Get Involved Rail in MN



The Mississippi River basin has been a transportation corridor since humans first pushed off from its muddy banks into its strong current hundreds of years ago. Then, the Iron Horse updated the valley's transportation method as it wound along the mighty Mississippi's banks through the oak and black walnut covered bluffs and coulees in the 1800s.

Now, the Great River Rail Commission seeks to redefine a 126-mile portion of this traditional transportation corridor with first, an additional round-trip passenger train each day. But in the future, the Commission envisions faster, more frequent service. Imagine the attractiveness of trains reaching speeds of 110 miles per hour. Trains that are the picture of modern comfort, reliability and technological innovation. This sleek, speedy conveyance, traveling from a revitalized Union Depot in Saint Paul through picturesque river towns, would cut into Wisconsin at La Crescent on its way to Milwaukee and Chicago and provide passengers with a fast, reliable, safe alternative to highway and air travel.

Major public projects require careful study to ensure the most cost-effective approaches are taken to not only accomplish a goal, but to do so with minimal impact on the environment and the residents who live nearby. With broad evaluation of costs and benefits on a Midwest Regional Rail System completed, a Comprehensive Statewide Passenger & Freight Rail Plan completed by the Minnesota Department of Transportation (MnDOT) and the selection of the Mississippi River Route by MnDOT and the Federal Railroad Administration as the preferred line for the proposed high-speed rail system, the Commission has placed the corridor in position for additional study and eventual implementation.

The process is complicated. Fortunately, the Great River Rail Commission has a strong foundation in place, a network of informed and energetic elected officials representing 17 governmental agencies. This group is serious about sharing information about the proposal in an educational campaign to raise awareness, engage communities and proactively communicate toward successful advocacy of the River Route.

The Commission desires to move from a conceptual vision of a transportation alternative described with charts, graphs and numbers to building support for a reality that showcases the advantages of modern high-speed rail travel through southeastern Minnesota's Mississippi River valley, a natural jewel, and among the most beautiful locations in America.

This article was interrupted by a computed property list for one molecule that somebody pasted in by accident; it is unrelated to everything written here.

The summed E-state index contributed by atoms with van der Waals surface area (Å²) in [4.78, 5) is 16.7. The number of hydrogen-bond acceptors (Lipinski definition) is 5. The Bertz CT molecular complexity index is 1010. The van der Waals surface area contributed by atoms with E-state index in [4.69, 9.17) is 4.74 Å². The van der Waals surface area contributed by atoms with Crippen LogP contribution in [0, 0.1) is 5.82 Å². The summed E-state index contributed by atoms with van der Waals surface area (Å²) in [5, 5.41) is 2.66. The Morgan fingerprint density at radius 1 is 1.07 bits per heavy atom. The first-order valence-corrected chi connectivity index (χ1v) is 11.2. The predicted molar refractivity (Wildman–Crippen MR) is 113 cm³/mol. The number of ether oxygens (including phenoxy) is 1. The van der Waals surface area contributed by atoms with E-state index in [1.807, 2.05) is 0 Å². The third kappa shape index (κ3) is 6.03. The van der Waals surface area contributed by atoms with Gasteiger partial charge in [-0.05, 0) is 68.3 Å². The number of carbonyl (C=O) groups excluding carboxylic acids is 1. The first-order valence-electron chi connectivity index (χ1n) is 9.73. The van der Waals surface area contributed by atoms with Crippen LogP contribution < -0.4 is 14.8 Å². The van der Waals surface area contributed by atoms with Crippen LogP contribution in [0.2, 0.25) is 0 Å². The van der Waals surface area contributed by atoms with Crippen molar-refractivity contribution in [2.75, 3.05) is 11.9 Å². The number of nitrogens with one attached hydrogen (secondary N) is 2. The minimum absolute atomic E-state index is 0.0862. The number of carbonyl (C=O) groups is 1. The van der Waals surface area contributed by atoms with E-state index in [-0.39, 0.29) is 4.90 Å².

Fast Trains from the Twin Cities to Chicago

Imagine a safe, convenient, comfortable, productive trip from the Twin Cities to Chicago. One where you avoid traffic jams and road construction. One where you avoid long security lines and tarmac delays. One where you are free to get up and move about the cabin anytime you would like. Read, work, visit with family and friends. Regular, daily, high-speed trains, a competitive transportation alternative, could carry as many as 1.7 million trips. Will you climb aboard?

Travel Demand is High

More than a million people travel annually between Chicago and the Twin Cities by air; more than 10 million by car. Those numbers are growing, and it's no wonder. Minnesota is home to 20 Fortune 500 companies, and the number of jobs in the Twin Cities metropolitan area is expected to grow by 34 percent by 2040.

Benefits are Great

High-speed rail is a safe, competitive transportation alternative. It saves money and the environment by increasing freight and passenger rail capacity, avoiding more expensive to operate cars and trucks while reducing greenhouse gas emissions. And it grows Minnesota's economy. High-speed rail could lead to $2.3 billion in economic benefits and 1,600 permanent jobs in Minnesota in addition to the 15,000 construction jobs needed to complete the project.


Fast, Frequent Trains

The Great River Rail Commission seeks first to add an additional round-trip passenger train each day between the Twin Cities and Chicago. But in the future, the Commission envisions faster, more frequent service.

The study of high-speed rail service in the corridor took place earlier this decade, and is currently on hold. More information on what the future of passenger rail service in the River Route is below.

High-Speed Rail in the River Route - Facts

Frequently Asked Questions

Fast Train Facts

• Connects the Twin Cities, Wisconsin Dells, Milwaukee and Chicago

• Follows the Mississippi River between the Twin Cities and La Crescent

• Stations in the Twin Cities, Red Wing, Winona

• Connections available at each station, for instance city buses, Jefferson Lines buses and light-rail at Union Depot, St. Paul

• Speeds of 90 - 110 miles per hour

• 5.5 hour travel time (2.5 hour reduction)

• 6 - 8 daily round trips

• Projected 1.7 million trips annually by 2030

• Costs less to build than a lane of highway in each direction

Fact Sheet Downloads

Have more questions about MN High-Speed Rail? Check out these helpful fact sheets to learn more.

2019 Fact Packet: TCMC Second Train

Frequently Asked Questions